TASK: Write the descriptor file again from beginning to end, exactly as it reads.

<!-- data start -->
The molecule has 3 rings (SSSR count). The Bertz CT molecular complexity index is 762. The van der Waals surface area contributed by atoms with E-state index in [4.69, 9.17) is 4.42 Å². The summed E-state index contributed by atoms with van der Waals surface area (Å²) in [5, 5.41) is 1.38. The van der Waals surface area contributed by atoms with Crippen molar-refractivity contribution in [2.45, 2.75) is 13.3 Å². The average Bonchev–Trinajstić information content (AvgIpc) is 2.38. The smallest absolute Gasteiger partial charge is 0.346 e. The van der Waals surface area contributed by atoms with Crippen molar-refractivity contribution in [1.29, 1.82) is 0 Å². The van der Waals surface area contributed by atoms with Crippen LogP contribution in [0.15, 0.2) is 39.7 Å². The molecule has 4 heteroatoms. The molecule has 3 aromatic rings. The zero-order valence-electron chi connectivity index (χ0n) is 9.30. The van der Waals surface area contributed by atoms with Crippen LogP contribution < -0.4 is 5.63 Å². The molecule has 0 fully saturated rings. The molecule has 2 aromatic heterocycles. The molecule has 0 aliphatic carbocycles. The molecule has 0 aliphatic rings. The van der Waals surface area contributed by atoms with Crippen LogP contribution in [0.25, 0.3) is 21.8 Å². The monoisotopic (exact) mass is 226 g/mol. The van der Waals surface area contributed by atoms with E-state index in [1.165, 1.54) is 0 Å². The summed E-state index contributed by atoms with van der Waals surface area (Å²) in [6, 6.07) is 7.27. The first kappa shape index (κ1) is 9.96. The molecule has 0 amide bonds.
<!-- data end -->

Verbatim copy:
The molecule has 3 rings (SSSR count). The Bertz CT molecular complexity index is 762. The van der Waals surface area contributed by atoms with E-state index in [4.69, 9.17) is 4.42 Å². The summed E-state index contributed by atoms with van der Waals surface area (Å²) in [5, 5.41) is 1.38. The van der Waals surface area contributed by atoms with Crippen molar-refractivity contribution in [2.45, 2.75) is 13.3 Å². The average Bonchev–Trinajstić information content (AvgIpc) is 2.38. The smallest absolute Gasteiger partial charge is 0.346 e. The van der Waals surface area contributed by atoms with Crippen molar-refractivity contribution in [1.29, 1.82) is 0 Å². The van der Waals surface area contributed by atoms with Crippen LogP contribution in [0.15, 0.2) is 39.7 Å². The molecule has 4 heteroatoms. The molecule has 3 aromatic rings. The zero-order valence-electron chi connectivity index (χ0n) is 9.30. The van der Waals surface area contributed by atoms with Crippen LogP contribution < -0.4 is 5.63 Å². The molecule has 0 fully saturated rings. The molecule has 2 aromatic heterocycles. The molecule has 0 aliphatic carbocycles. The molecule has 0 aliphatic rings. The van der Waals surface area contributed by atoms with Crippen LogP contribution in [0.25, 0.3) is 21.8 Å². The monoisotopic (exact) mass is 226 g/mol. The van der Waals surface area contributed by atoms with E-state index in [1.165, 1.54) is 0 Å². The summed E-state index contributed by atoms with van der Waals surface area (Å²) in [6, 6.07) is 7.27. The first kappa shape index (κ1) is 9.96. The molecule has 0 amide bonds.